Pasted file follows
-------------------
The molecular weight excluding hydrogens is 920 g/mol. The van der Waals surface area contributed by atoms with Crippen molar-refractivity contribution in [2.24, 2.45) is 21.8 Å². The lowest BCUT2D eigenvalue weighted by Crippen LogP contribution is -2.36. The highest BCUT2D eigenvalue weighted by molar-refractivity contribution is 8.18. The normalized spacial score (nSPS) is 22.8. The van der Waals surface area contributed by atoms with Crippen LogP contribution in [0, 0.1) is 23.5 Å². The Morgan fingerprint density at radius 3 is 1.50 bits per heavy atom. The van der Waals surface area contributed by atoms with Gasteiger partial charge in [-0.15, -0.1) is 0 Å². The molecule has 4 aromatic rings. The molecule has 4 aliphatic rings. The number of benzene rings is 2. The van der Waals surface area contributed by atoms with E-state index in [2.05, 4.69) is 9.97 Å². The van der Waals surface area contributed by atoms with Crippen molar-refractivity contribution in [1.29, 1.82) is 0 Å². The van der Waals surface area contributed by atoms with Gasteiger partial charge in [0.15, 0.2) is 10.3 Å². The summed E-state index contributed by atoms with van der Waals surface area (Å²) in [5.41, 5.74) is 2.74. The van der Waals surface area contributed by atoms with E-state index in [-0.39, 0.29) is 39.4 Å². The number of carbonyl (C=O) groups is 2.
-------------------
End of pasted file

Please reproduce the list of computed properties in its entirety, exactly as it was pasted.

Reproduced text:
The molecular weight excluding hydrogens is 920 g/mol. The van der Waals surface area contributed by atoms with Crippen molar-refractivity contribution in [2.24, 2.45) is 21.8 Å². The lowest BCUT2D eigenvalue weighted by Crippen LogP contribution is -2.36. The highest BCUT2D eigenvalue weighted by molar-refractivity contribution is 8.18. The normalized spacial score (nSPS) is 22.8. The van der Waals surface area contributed by atoms with Crippen LogP contribution in [0, 0.1) is 23.5 Å². The Morgan fingerprint density at radius 3 is 1.50 bits per heavy atom. The van der Waals surface area contributed by atoms with Gasteiger partial charge in [-0.15, -0.1) is 0 Å². The molecule has 4 aromatic rings. The molecule has 4 aliphatic rings. The number of benzene rings is 2. The van der Waals surface area contributed by atoms with E-state index in [2.05, 4.69) is 9.97 Å². The van der Waals surface area contributed by atoms with Crippen molar-refractivity contribution in [1.29, 1.82) is 0 Å². The van der Waals surface area contributed by atoms with Gasteiger partial charge in [0.15, 0.2) is 10.3 Å². The summed E-state index contributed by atoms with van der Waals surface area (Å²) in [5.41, 5.74) is 2.74. The van der Waals surface area contributed by atoms with E-state index in [-0.39, 0.29) is 39.4 Å². The number of carbonyl (C=O) groups is 2.